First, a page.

Officials from India claim to have had their ‘first’ run in with Dark Net Market (DNM) usage. The Hindustantimes just reported on how Indian Anti-Narcotics agencies are focusing in on these new markets and improving their surveillance methods.
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India’s Watchdog Probes DNM’s
India’s Narcotics Control Bureau (NCB) found two illegal drug smuggling syndicates online. The authorities say they are currently monitoring DNM usage within the region. So far, the team has interdicted two groups maintaining illicit activity online in the country.
NCB Director General, RR Bhatnagar, stated:
For the first time, we have detected drug traffickers using the darknet and Bitcoin for running the illegal drug racket in India. I can tell you that our investigations have shown that some of these operatives are based in the country. We are probing them.
Bhatnagar explains that the operations were selling a variety of “party drugs” and that accessing these cryptographic landscapes can be worrisome. However, he adds that the abilities of Indian officials for monitoring such activities have improved.
On the same note, the Director says that cross-border heroin traffic has decreased. The agency says its smuggling in Punjab had decreased by 30%. The NCB official adds “Our estimate is that due to effective clampdown by the agencies tasked to check the drugs menace.” Last year all the data recorded for trafficking heroin showed 100% of the smuggling taking place in Punjab.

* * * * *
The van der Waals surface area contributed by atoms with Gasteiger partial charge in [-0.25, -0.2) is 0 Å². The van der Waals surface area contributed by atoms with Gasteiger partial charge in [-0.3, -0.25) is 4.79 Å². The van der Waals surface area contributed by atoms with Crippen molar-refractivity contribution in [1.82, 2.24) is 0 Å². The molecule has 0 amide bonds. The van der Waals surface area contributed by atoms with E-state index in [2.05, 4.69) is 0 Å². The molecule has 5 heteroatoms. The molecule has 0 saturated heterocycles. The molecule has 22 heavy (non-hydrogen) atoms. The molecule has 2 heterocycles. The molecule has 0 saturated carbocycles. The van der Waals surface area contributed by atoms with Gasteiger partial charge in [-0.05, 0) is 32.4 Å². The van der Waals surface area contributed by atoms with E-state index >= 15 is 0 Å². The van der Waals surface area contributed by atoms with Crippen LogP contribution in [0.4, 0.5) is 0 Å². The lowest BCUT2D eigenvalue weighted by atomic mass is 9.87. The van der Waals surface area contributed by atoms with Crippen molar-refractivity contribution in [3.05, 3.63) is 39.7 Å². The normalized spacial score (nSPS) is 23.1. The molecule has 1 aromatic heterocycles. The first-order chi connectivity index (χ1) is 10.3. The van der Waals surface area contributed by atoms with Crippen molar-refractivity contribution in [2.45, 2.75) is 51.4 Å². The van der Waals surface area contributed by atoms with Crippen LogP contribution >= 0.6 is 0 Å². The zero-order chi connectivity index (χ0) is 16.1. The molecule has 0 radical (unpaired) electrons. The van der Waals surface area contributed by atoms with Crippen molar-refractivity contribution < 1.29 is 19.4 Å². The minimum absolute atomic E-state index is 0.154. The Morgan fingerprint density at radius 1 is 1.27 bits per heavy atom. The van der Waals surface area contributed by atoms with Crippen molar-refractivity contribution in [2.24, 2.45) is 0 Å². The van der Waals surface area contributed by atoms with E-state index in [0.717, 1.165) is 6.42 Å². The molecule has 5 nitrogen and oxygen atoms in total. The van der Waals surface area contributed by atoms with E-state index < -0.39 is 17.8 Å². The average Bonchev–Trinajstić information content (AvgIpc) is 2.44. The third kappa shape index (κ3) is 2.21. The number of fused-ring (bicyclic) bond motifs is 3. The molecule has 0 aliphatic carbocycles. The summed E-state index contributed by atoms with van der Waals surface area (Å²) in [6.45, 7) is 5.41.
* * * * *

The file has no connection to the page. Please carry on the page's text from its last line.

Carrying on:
Not the First Time for India
Meanwhile, this is not actually the first time authorities in India have run into the DNM operations. Back in August of 2015 two college students from Kumaraswamy were caught using the marketplace Agora. They were caught with LSD, ecstasy, cannabis and mobile phones and said they made the purchases using the deep web.
R Ramesh, an officer of the Central Crime Branch, stated the first instance of Indian drug purchasing online at the time, saying:
This is the first time we are arresting peddlers who claimed to have bought drugs online. They use special software to access the website, which keeps the identity of both buyer and seller anonymous. Tracing the IP address is also proving to be difficult. All transactions on the website are done through fake profiles, which makes it harder to trace the users.
Internationally DNM’s are continuing to rise and it seems law enforcement is taking notice to the activities online. There are DNM’s revealing themselves throughout India’s borders such as the “Amazon of India” marketplace called Indiamart.
It seems law enforcement has no problem informing the public they are monitoring the situation with their attempts to continue the failed drug war. Users should use extreme caution and deep anonymity while surfing these websites on the hidden web. At the same time, as Bitcoin grows in popularity throughout the country, DNM’s can be expected to become more prevalent.
Will DNM’s also experience a boom in India? Let us know in the comments below!
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